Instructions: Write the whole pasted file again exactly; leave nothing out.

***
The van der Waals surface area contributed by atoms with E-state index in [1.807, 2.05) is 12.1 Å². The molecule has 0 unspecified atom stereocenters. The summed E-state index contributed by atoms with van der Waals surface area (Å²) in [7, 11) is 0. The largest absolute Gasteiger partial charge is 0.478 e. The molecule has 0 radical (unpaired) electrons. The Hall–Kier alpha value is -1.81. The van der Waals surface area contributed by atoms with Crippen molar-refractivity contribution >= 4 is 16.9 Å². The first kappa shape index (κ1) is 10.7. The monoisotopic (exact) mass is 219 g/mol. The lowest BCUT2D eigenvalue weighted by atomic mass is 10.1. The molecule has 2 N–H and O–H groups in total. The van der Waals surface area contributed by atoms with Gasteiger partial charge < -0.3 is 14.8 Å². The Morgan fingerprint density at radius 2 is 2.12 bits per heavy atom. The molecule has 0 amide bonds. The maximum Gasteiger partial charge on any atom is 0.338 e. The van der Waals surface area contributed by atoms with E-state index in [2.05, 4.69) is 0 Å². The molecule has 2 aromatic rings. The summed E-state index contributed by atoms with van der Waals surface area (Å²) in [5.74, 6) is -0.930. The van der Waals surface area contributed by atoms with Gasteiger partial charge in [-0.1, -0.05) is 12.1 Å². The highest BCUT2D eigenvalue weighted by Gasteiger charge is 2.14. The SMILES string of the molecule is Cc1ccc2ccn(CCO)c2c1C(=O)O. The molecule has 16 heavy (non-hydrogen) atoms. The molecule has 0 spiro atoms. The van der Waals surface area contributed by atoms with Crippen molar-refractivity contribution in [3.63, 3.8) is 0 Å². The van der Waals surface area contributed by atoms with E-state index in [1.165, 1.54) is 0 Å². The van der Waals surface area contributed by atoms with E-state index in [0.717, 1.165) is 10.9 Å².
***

The van der Waals surface area contributed by atoms with E-state index in [1.807, 2.05) is 12.1 Å². The molecule has 0 unspecified atom stereocenters. The summed E-state index contributed by atoms with van der Waals surface area (Å²) in [7, 11) is 0. The largest absolute Gasteiger partial charge is 0.478 e. The molecule has 0 radical (unpaired) electrons. The Hall–Kier alpha value is -1.81. The van der Waals surface area contributed by atoms with Crippen molar-refractivity contribution >= 4 is 16.9 Å². The first kappa shape index (κ1) is 10.7. The monoisotopic (exact) mass is 219 g/mol. The lowest BCUT2D eigenvalue weighted by atomic mass is 10.1. The molecule has 2 N–H and O–H groups in total. The van der Waals surface area contributed by atoms with Gasteiger partial charge < -0.3 is 14.8 Å². The Morgan fingerprint density at radius 2 is 2.12 bits per heavy atom. The molecule has 0 amide bonds. The maximum Gasteiger partial charge on any atom is 0.338 e. The van der Waals surface area contributed by atoms with E-state index in [2.05, 4.69) is 0 Å². The molecule has 2 aromatic rings. The summed E-state index contributed by atoms with van der Waals surface area (Å²) in [5.74, 6) is -0.930. The van der Waals surface area contributed by atoms with Gasteiger partial charge in [-0.1, -0.05) is 12.1 Å². The highest BCUT2D eigenvalue weighted by Gasteiger charge is 2.14. The SMILES string of the molecule is Cc1ccc2ccn(CCO)c2c1C(=O)O. The molecule has 16 heavy (non-hydrogen) atoms. The molecule has 0 spiro atoms. The van der Waals surface area contributed by atoms with Crippen molar-refractivity contribution in [3.63, 3.8) is 0 Å². The van der Waals surface area contributed by atoms with E-state index in [1.165, 1.54) is 0 Å². The van der Waals surface area contributed by atoms with E-state index in [0.717, 1.165) is 10.9 Å².